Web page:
A comet with a mass of 500 trillion tonnes and a width of 137 kilometers (85 miles) is coming our way at 35.405 kilometers per hour (22 miles per hour), according to NASA’s Hubble telescope.
The above comet was initially discovered in 2010, but Hubble has now confirmed its size, which is larger than any comet ever discovered by astronomers.
How Did NASA Find This Comet?
Will The Comet Hit Earth?
We shouldn’t be concerned since the closest it will come to the sun is more than a billion kilometers away, and that won’t happen until 2031, despite the fact that it will be visible from Earth.
How To Prevent Comet From Hitting Earth?
We will never see a surprise comet or asteroid ever hitting Earth. Any comet or asteroid that is headed in our path, we can predict years and years ahead.
However, if a comet was to come in the direct path to collide with Earth, there are a few things that we can do.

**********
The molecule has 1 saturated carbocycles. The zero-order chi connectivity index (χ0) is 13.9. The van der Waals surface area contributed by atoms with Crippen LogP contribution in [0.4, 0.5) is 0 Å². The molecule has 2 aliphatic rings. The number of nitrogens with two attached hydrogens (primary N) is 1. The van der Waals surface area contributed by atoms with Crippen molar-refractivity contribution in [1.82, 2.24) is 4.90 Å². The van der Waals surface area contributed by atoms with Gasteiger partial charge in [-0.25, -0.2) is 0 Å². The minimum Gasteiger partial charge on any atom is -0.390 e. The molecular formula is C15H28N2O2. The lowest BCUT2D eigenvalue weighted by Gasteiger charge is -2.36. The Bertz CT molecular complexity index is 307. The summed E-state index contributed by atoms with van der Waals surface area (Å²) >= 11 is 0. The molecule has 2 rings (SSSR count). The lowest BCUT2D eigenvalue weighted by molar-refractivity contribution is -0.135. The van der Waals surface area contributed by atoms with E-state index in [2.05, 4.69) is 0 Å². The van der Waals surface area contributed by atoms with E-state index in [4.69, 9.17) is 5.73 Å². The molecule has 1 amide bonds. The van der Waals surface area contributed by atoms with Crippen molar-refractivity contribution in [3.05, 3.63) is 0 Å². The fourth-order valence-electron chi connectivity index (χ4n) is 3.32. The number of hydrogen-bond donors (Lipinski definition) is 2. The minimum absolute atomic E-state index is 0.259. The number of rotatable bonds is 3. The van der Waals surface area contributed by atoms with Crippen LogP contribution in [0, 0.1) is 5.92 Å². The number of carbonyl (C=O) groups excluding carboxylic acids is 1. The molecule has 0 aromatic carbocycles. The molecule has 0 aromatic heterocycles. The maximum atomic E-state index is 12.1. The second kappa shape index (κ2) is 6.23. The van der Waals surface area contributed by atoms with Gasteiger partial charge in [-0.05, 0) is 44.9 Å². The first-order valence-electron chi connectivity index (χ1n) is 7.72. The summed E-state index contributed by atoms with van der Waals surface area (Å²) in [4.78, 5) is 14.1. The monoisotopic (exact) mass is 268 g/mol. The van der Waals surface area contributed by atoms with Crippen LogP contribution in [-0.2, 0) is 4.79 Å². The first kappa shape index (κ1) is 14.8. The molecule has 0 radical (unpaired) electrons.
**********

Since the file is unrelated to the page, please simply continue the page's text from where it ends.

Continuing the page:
For the simulation, NASA specialists created a scenario in which scientists find an asteroid in March 2019 that may hit Earth in April 2027.
It’s a made-up but plausible scenario, completely filled out so that scientists, engineers, legislators, and emergency-management professionals can work through the problems and concerns that would arise if such a threat is ever discovered.
These experts found out that forcing an asteroid into a new path is extremely difficult; instead, the trick is to slow or accelerate a space rock to the point when it reaches the dangerous spot in its orbit before or after Earth has arrived.
With eight years between discovery and impact on the timeline in the scenario, planetary defense specialists have two options.
The first method is to place a huge spacecraft in the asteroid’s path, and the asteroid will collide with it and slow down slightly. If your impactor is large enough and captures the asteroid with plenty of time to spare, you might be able to prevent the asteroid from colliding with Earth in 2027.
The second method is to detonate a nuclear explosion above the asteroid’s surface, causing a portion of the asteroid’s surface to melt and the rest of the space rock to recoil.
Obviously, no one wants to witness this incident in real life. However, we have a plan in place and are prepared to go if the need arises.